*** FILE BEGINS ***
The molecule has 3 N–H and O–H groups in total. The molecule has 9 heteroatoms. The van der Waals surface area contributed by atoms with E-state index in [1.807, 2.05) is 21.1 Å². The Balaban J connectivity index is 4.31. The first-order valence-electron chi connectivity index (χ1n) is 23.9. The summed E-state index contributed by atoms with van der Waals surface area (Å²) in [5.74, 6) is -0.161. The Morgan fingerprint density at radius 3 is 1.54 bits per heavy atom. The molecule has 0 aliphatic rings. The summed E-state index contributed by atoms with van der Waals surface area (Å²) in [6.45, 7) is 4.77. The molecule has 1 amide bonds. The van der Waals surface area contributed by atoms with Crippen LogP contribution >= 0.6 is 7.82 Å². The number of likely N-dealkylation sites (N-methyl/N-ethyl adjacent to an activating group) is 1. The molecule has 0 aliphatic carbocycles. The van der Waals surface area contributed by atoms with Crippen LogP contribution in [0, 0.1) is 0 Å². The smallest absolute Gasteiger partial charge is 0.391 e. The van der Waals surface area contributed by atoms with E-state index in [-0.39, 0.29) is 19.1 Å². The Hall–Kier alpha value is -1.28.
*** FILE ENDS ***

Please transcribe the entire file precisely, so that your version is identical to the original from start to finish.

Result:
The molecule has 3 N–H and O–H groups in total. The molecule has 9 heteroatoms. The van der Waals surface area contributed by atoms with E-state index in [1.807, 2.05) is 21.1 Å². The Balaban J connectivity index is 4.31. The first-order valence-electron chi connectivity index (χ1n) is 23.9. The summed E-state index contributed by atoms with van der Waals surface area (Å²) in [5.74, 6) is -0.161. The Morgan fingerprint density at radius 3 is 1.54 bits per heavy atom. The molecule has 0 aliphatic rings. The summed E-state index contributed by atoms with van der Waals surface area (Å²) in [6.45, 7) is 4.77. The molecule has 1 amide bonds. The van der Waals surface area contributed by atoms with Crippen LogP contribution >= 0.6 is 7.82 Å². The number of likely N-dealkylation sites (N-methyl/N-ethyl adjacent to an activating group) is 1. The molecule has 0 aliphatic carbocycles. The van der Waals surface area contributed by atoms with Crippen LogP contribution in [0, 0.1) is 0 Å². The smallest absolute Gasteiger partial charge is 0.391 e. The van der Waals surface area contributed by atoms with E-state index in [-0.39, 0.29) is 19.1 Å². The Hall–Kier alpha value is -1.28.